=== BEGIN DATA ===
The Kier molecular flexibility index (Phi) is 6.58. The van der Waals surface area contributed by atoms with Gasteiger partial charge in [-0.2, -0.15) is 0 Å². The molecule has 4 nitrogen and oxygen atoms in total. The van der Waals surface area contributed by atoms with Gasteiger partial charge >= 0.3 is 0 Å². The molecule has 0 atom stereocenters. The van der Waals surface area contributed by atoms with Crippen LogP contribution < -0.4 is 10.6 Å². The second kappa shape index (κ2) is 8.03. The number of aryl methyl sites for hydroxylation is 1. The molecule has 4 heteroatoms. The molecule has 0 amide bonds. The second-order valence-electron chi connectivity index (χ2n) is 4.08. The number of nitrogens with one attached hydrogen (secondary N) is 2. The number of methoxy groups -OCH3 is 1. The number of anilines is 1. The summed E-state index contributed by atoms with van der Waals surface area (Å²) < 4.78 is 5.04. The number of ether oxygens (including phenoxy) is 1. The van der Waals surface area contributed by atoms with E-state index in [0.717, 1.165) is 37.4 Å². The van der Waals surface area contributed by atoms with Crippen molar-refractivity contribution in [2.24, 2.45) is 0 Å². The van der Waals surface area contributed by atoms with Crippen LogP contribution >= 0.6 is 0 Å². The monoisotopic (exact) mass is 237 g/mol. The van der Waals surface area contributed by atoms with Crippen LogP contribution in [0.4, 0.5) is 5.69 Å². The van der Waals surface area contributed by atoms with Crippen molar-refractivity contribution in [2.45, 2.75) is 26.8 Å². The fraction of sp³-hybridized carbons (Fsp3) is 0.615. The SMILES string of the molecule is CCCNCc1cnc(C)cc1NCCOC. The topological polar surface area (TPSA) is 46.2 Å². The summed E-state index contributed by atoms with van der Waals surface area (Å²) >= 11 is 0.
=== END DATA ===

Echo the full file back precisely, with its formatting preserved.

The Kier molecular flexibility index (Phi) is 6.58. The van der Waals surface area contributed by atoms with Gasteiger partial charge in [-0.2, -0.15) is 0 Å². The molecule has 4 nitrogen and oxygen atoms in total. The van der Waals surface area contributed by atoms with Gasteiger partial charge >= 0.3 is 0 Å². The molecule has 0 atom stereocenters. The van der Waals surface area contributed by atoms with Crippen LogP contribution < -0.4 is 10.6 Å². The second kappa shape index (κ2) is 8.03. The number of aryl methyl sites for hydroxylation is 1. The molecule has 4 heteroatoms. The molecule has 0 amide bonds. The second-order valence-electron chi connectivity index (χ2n) is 4.08. The number of nitrogens with one attached hydrogen (secondary N) is 2. The number of methoxy groups -OCH3 is 1. The number of anilines is 1. The summed E-state index contributed by atoms with van der Waals surface area (Å²) < 4.78 is 5.04. The number of ether oxygens (including phenoxy) is 1. The van der Waals surface area contributed by atoms with E-state index in [0.717, 1.165) is 37.4 Å². The van der Waals surface area contributed by atoms with Crippen molar-refractivity contribution in [2.24, 2.45) is 0 Å². The van der Waals surface area contributed by atoms with Crippen LogP contribution >= 0.6 is 0 Å². The monoisotopic (exact) mass is 237 g/mol. The van der Waals surface area contributed by atoms with Crippen LogP contribution in [0.4, 0.5) is 5.69 Å². The van der Waals surface area contributed by atoms with Crippen molar-refractivity contribution in [2.45, 2.75) is 26.8 Å². The fraction of sp³-hybridized carbons (Fsp3) is 0.615. The SMILES string of the molecule is CCCNCc1cnc(C)cc1NCCOC. The topological polar surface area (TPSA) is 46.2 Å². The summed E-state index contributed by atoms with van der Waals surface area (Å²) >= 11 is 0.